Motor learning is driven by movement errors. The speed of learning can be quantified by the learning rate, which is the proportion of an error that is corrected for in the planning of the next movement. Previous studies have shown that the learning rate depends on the reliability of the error signal and on the uncertainty of the motor system’s own state. These dependences are in agreement with the predictions of the Kalman filter, which is a state estimator that can be used to determine the optimal learning rate for each movement such that the expected movement error is minimized. Here we test whether not only the average behaviour is optimal, as the previous studies showed, but if the learning rate is chosen optimally in every individual movement. Subjects made repeated movements to visual targets with their unseen hand. They received visual feedback about their endpoint error immediately after each movement. The reliability of these error-signals was varied across three conditions. The results are inconsistent with the predictions of the Kalman filter because correction for large errors in the beginning of a series of movements to a fixed target was not as fast as predicted and the learning rates for the extent and the direction of the movements did not differ in the way predicted by the Kalman filter. Instead, a simpler model that uses the same learning rate for all movements with the same error-signal reliability can explain the data. We conclude that our brain does not apply state estimation to determine the optimal planning correction for every individual movement, but it employs a simpler strategy of using a fixed learning rate for all movements with the same level of error-signal reliability.
Citation: van Beers RJ (2012) How Does Our Motor System Determine Its Learning Rate? PLoS ONE 7(11): e49373. https://doi.org/10.1371/journal.pone.0049373
Editor: Marc O. Ernst, Bielefeld University, Germany
Received: April 24, 2012; Accepted: October 8, 2012; Published: November 12, 2012
Copyright: © 2012 Robert J. van Beers. This is an open-access article distributed under the terms of the Creative Commons Attribution License, which permits unrestricted use, distribution, and reproduction in any medium, provided the original author and source are credited.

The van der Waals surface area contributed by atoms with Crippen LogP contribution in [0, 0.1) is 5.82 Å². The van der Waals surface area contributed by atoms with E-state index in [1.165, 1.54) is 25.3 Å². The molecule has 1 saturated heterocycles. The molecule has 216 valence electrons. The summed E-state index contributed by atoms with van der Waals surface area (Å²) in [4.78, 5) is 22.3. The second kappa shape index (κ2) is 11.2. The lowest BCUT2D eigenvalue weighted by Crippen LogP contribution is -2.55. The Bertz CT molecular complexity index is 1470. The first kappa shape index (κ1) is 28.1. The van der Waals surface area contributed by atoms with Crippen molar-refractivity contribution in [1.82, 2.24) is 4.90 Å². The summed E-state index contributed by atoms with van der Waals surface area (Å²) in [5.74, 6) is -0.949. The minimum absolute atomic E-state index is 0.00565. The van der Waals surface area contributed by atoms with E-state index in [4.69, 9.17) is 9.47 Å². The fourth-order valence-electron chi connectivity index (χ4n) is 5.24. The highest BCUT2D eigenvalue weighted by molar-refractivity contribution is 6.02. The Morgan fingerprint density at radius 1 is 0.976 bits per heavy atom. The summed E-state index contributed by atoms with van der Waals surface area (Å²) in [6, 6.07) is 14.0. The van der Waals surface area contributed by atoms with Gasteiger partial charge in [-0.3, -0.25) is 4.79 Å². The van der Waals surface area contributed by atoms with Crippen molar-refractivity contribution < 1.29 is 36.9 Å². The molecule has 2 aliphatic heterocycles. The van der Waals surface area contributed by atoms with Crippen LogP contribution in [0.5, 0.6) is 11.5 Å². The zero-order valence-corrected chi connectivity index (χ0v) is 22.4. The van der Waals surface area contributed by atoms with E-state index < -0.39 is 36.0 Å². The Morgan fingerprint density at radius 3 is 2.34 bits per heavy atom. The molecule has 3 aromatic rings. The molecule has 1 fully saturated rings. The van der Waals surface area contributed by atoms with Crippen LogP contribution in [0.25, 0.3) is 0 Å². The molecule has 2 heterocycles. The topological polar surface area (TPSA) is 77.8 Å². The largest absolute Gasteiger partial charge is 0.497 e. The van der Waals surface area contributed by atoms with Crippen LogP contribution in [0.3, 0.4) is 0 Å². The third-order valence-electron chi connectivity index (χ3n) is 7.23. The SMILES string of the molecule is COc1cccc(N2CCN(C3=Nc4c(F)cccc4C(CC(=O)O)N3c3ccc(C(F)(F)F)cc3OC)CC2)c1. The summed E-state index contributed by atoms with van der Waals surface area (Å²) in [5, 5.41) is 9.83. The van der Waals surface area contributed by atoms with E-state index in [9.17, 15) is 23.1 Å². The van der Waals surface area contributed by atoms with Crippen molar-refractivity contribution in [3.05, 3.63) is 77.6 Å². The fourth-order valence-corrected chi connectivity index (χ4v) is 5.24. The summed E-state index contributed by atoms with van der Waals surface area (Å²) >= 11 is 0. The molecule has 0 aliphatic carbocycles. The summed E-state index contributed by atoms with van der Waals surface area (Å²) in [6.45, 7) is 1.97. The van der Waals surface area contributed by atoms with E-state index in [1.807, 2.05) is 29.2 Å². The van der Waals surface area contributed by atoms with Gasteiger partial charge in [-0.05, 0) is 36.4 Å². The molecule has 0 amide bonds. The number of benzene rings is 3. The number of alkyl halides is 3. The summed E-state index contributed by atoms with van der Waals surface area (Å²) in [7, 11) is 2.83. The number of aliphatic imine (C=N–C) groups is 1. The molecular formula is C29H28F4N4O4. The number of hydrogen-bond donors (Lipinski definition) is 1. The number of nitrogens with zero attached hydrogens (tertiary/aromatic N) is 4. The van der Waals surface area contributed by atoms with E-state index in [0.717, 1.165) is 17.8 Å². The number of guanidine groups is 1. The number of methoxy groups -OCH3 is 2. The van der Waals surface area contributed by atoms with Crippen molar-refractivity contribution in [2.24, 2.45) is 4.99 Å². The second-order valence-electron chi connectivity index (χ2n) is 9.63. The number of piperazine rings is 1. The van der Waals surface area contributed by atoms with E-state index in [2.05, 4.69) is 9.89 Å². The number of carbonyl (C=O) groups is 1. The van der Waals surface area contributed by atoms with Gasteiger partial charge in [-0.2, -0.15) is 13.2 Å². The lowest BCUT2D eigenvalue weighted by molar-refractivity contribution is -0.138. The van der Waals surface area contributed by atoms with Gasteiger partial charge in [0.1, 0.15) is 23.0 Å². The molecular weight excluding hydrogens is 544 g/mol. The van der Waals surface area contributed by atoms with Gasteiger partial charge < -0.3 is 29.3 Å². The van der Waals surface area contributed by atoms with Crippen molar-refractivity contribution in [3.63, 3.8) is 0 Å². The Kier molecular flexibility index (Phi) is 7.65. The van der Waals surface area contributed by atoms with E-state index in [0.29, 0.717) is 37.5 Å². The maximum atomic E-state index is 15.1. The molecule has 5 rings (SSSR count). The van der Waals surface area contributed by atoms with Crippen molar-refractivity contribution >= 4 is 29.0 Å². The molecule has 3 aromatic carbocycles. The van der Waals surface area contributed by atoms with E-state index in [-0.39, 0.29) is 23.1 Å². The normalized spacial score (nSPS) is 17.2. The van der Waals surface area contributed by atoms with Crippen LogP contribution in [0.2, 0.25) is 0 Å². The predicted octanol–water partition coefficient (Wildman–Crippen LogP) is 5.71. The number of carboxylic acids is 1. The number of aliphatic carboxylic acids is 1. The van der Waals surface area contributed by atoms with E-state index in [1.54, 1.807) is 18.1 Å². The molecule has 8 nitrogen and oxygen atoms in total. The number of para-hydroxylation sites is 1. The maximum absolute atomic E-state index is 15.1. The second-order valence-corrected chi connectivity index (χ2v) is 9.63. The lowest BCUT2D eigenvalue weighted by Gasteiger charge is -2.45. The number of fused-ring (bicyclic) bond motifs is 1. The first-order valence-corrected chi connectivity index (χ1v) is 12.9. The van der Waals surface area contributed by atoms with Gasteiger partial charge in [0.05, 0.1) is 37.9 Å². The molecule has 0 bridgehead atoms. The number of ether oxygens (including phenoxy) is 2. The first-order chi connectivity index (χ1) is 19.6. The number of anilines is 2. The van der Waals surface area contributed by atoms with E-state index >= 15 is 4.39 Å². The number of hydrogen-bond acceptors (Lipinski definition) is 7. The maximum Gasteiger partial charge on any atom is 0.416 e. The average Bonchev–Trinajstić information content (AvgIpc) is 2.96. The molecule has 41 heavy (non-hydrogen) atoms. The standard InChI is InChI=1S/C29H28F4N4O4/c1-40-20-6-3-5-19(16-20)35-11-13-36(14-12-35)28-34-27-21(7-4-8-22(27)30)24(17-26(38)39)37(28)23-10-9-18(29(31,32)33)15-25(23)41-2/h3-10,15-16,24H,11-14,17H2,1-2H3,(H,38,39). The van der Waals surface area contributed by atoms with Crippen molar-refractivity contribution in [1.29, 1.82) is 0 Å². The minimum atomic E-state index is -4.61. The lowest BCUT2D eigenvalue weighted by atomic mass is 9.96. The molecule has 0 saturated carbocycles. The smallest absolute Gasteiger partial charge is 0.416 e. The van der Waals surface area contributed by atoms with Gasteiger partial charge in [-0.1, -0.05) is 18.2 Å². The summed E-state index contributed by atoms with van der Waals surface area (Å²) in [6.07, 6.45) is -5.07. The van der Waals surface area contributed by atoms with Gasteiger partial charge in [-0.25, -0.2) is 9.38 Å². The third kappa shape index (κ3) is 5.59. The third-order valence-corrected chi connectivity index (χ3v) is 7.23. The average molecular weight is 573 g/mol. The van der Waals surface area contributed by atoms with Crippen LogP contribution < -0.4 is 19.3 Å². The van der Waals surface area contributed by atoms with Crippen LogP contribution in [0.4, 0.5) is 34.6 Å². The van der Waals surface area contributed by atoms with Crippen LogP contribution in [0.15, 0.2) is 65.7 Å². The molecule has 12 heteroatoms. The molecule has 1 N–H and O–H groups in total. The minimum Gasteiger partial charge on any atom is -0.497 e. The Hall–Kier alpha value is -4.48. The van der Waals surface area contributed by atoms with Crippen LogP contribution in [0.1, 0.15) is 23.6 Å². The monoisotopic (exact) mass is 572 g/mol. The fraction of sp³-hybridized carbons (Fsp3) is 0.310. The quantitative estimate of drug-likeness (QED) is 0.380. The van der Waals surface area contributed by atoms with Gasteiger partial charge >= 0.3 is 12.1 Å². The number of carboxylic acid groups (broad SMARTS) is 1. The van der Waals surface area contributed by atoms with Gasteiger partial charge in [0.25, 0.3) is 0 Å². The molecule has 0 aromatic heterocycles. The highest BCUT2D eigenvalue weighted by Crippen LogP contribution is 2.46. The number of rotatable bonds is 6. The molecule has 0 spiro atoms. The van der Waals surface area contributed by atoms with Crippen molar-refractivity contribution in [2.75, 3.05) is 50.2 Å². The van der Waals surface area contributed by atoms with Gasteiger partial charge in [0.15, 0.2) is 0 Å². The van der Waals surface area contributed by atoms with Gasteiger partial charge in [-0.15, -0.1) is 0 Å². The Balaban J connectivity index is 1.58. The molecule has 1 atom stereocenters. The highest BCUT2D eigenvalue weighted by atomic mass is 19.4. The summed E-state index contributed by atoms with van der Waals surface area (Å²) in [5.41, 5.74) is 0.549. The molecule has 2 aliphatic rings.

Funding: This research was supported by the Netherlands Organisation for Scientific Research (http://www.nwo.nl/, NWO Grant 453-08-004). The funders had no role in study design, data collection and analysis, decision to publish, or preparation of the manuscript.
Competing interests: The Author has declared that no competing interests exist.
Over the last few decades, many studies have examined whether optimality principles can explain human motor behaviour. Although different frameworks have been used, such as optimal (feedback) control (for reviews, see: , ), statistical decision theory (for a review, see: ), and Bayesian decision theory (for reviews, see: , ), all of these studies found evidence for the principle that our motor system attempts to minimize a cost function that includes variability or uncertainty, among others (see also: , ). The optimality approach has extended our understanding of motor control enormously, but it raises the question to what extent motor control is optimal. Is every individual movement that we make optimal, or is only some average behaviour optimal?
We will address this question for the example of determining the learning rate in motor learning. When we produce a movement error, this error can be used to improve planning of future movements. The learning rate is the proportion of the error by which planning is corrected. The learning rate does not need to be constant but could depend on factors such as the reliability of the error signal and the uncertainty of the motor system’s own state. The problem of determining the learning rate has similarities with the engineering problem of estimating the state of a system through noisy observations. Every new observation can be used to improve the state estimate, but the extent by which the estimate should be adjusted depends on the reliability of the new observation and on the uncertainty of the previous state estimate. The more reliable the observation and the more uncertain the previous state estimate, the larger the adjustment should be. Under certain conditions, such as that the system dynamics are linear and known and the noise is white and Gaussian, the Kalman filter  is the optimal state estimator, as it is the unbiased estimator with the lowest variance. It has therefore been proposed  that the motor system could use a Kalman filter to determine its learning rate. The optimal learning rate then equals the Kalman gain. Three studies – found support for this hypothesis, as it was observed that the learning rate increases when the error-signal reliability or the uncertainty of the state estimate is increased. These findings were obtained by averaging estimated learning rates over large numbers of trials.